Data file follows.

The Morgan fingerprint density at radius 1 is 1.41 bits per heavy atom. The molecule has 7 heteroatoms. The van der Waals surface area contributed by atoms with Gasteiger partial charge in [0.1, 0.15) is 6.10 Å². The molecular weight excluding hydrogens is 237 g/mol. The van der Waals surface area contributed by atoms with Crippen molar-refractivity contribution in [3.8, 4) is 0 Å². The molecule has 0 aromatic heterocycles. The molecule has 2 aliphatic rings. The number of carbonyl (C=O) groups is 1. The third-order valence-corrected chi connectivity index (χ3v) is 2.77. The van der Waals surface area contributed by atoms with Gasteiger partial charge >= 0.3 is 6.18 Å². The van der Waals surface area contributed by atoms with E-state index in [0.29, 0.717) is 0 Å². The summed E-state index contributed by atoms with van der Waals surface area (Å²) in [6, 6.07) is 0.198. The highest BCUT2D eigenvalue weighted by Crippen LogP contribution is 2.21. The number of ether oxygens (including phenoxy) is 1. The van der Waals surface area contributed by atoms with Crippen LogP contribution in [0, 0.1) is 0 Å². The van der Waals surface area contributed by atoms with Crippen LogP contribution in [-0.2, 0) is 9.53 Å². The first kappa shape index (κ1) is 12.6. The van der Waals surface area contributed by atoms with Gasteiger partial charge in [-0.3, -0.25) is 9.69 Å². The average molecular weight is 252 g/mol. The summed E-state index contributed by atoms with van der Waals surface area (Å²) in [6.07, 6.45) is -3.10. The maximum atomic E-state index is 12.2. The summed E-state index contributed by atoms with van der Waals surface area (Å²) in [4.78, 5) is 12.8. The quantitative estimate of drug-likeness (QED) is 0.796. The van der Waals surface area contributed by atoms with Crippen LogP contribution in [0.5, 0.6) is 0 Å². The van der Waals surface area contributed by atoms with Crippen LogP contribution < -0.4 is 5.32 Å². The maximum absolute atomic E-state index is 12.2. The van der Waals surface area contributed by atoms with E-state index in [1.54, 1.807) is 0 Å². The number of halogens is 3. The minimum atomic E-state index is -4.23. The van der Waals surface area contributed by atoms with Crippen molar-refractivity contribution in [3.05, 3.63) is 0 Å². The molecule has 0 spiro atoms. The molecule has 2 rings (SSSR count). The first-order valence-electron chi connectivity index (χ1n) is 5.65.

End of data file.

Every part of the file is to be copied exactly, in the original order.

The Morgan fingerprint density at radius 1 is 1.41 bits per heavy atom. The molecule has 7 heteroatoms. The van der Waals surface area contributed by atoms with Gasteiger partial charge in [0.1, 0.15) is 6.10 Å². The molecular weight excluding hydrogens is 237 g/mol. The van der Waals surface area contributed by atoms with Crippen molar-refractivity contribution in [3.8, 4) is 0 Å². The molecule has 0 aromatic heterocycles. The molecule has 2 aliphatic rings. The number of carbonyl (C=O) groups is 1. The third-order valence-corrected chi connectivity index (χ3v) is 2.77. The van der Waals surface area contributed by atoms with Gasteiger partial charge >= 0.3 is 6.18 Å². The van der Waals surface area contributed by atoms with E-state index in [0.29, 0.717) is 0 Å². The summed E-state index contributed by atoms with van der Waals surface area (Å²) in [6, 6.07) is 0.198. The highest BCUT2D eigenvalue weighted by Crippen LogP contribution is 2.21. The number of ether oxygens (including phenoxy) is 1. The van der Waals surface area contributed by atoms with Crippen LogP contribution in [0, 0.1) is 0 Å². The van der Waals surface area contributed by atoms with Crippen LogP contribution in [-0.2, 0) is 9.53 Å². The first kappa shape index (κ1) is 12.6. The van der Waals surface area contributed by atoms with Gasteiger partial charge in [-0.3, -0.25) is 9.69 Å². The average molecular weight is 252 g/mol. The summed E-state index contributed by atoms with van der Waals surface area (Å²) in [6.07, 6.45) is -3.10. The maximum atomic E-state index is 12.2. The summed E-state index contributed by atoms with van der Waals surface area (Å²) in [4.78, 5) is 12.8. The quantitative estimate of drug-likeness (QED) is 0.796. The van der Waals surface area contributed by atoms with Crippen LogP contribution in [0.5, 0.6) is 0 Å². The van der Waals surface area contributed by atoms with Crippen LogP contribution < -0.4 is 5.32 Å². The maximum absolute atomic E-state index is 12.2. The van der Waals surface area contributed by atoms with E-state index in [1.54, 1.807) is 0 Å². The number of halogens is 3. The minimum atomic E-state index is -4.23. The van der Waals surface area contributed by atoms with Crippen molar-refractivity contribution in [3.05, 3.63) is 0 Å². The molecule has 0 spiro atoms. The molecule has 2 rings (SSSR count). The first-order valence-electron chi connectivity index (χ1n) is 5.65.